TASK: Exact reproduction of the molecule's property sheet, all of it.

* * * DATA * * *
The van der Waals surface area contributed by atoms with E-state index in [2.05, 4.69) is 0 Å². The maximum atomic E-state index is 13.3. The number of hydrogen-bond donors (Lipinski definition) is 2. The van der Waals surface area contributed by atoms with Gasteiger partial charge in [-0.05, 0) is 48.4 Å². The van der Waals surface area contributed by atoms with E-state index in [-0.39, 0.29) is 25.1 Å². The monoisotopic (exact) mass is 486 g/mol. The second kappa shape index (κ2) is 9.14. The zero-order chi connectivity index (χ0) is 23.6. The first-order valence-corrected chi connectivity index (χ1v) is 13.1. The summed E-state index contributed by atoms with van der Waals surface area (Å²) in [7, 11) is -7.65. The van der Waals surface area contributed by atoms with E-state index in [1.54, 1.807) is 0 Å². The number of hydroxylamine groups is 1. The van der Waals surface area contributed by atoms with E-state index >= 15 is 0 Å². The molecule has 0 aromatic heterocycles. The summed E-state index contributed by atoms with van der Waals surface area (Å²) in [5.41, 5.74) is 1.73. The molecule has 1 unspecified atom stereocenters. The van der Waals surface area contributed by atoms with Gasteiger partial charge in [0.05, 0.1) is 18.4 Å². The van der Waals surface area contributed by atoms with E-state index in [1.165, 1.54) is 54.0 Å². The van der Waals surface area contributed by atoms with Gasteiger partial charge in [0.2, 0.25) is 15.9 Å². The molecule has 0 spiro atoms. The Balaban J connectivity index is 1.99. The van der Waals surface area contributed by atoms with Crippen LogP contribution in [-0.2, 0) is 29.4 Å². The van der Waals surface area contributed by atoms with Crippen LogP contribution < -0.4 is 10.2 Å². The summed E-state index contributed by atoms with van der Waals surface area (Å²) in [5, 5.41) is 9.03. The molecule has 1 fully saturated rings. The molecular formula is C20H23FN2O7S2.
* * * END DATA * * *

The van der Waals surface area contributed by atoms with E-state index in [2.05, 4.69) is 0 Å². The maximum atomic E-state index is 13.3. The number of hydrogen-bond donors (Lipinski definition) is 2. The van der Waals surface area contributed by atoms with Gasteiger partial charge in [-0.05, 0) is 48.4 Å². The van der Waals surface area contributed by atoms with E-state index in [-0.39, 0.29) is 25.1 Å². The monoisotopic (exact) mass is 486 g/mol. The second kappa shape index (κ2) is 9.14. The zero-order chi connectivity index (χ0) is 23.6. The first-order valence-corrected chi connectivity index (χ1v) is 13.1. The summed E-state index contributed by atoms with van der Waals surface area (Å²) in [7, 11) is -7.65. The van der Waals surface area contributed by atoms with E-state index in [1.54, 1.807) is 0 Å². The number of hydroxylamine groups is 1. The van der Waals surface area contributed by atoms with E-state index >= 15 is 0 Å². The molecule has 0 aromatic heterocycles. The summed E-state index contributed by atoms with van der Waals surface area (Å²) in [5.41, 5.74) is 1.73. The molecule has 1 unspecified atom stereocenters. The van der Waals surface area contributed by atoms with Gasteiger partial charge in [0.05, 0.1) is 18.4 Å². The van der Waals surface area contributed by atoms with E-state index in [1.165, 1.54) is 54.0 Å². The van der Waals surface area contributed by atoms with Gasteiger partial charge in [0.2, 0.25) is 15.9 Å². The molecule has 0 spiro atoms. The Balaban J connectivity index is 1.99. The van der Waals surface area contributed by atoms with Crippen LogP contribution in [-0.2, 0) is 29.4 Å². The van der Waals surface area contributed by atoms with Crippen LogP contribution < -0.4 is 10.2 Å². The summed E-state index contributed by atoms with van der Waals surface area (Å²) in [5, 5.41) is 9.03. The molecule has 1 fully saturated rings. The molecular formula is C20H23FN2O7S2.